You can continue to use unix domain sockets for communication between processes.
If the two processes are distributed as part of the same snap, then there is nothing special to do: they will both be able to read the same file system locations so one should be able to connect to the other’s listening socket.
If the two processes are from different snaps, things get a little more complicated due to sandbox restrictions. The
content interface is one way you can provide this communication channel. Roughly something like this:
- Have the server app create its listening socket in a directory under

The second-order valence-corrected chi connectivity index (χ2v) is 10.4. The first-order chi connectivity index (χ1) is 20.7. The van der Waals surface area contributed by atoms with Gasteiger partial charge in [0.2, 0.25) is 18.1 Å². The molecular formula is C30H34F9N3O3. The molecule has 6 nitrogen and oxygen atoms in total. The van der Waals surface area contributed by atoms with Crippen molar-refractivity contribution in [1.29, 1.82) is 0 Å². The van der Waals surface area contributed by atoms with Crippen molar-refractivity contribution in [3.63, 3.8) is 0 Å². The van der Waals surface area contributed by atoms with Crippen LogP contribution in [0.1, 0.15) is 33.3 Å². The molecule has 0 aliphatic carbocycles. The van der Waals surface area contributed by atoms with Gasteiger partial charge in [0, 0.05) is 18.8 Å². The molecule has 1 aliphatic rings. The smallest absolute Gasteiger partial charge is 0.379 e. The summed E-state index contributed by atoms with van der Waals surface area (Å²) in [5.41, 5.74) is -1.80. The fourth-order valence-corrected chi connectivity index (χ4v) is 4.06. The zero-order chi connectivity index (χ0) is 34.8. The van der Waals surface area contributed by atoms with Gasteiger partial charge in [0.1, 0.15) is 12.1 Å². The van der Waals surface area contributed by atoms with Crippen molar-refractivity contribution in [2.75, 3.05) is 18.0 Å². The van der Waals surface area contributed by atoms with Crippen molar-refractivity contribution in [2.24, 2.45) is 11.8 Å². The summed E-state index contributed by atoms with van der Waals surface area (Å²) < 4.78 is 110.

- The server snap defines a content interface slot that provides read-only access to the above directory.
- The client snap defines a content interface plug with the
content: attribute matching that used by the above slot (or simply give the plug and slot the same name and omit the
- Have the client app connect to the socket in the location the plug mapped it to.
If the two snaps have the same publisher, the plug and slot should connect automatically on installation. If they differ, users will need to manually connect the two snaps. You can request a store assertion overriding this policy if there is good reason to expect the plug to automatically connect though.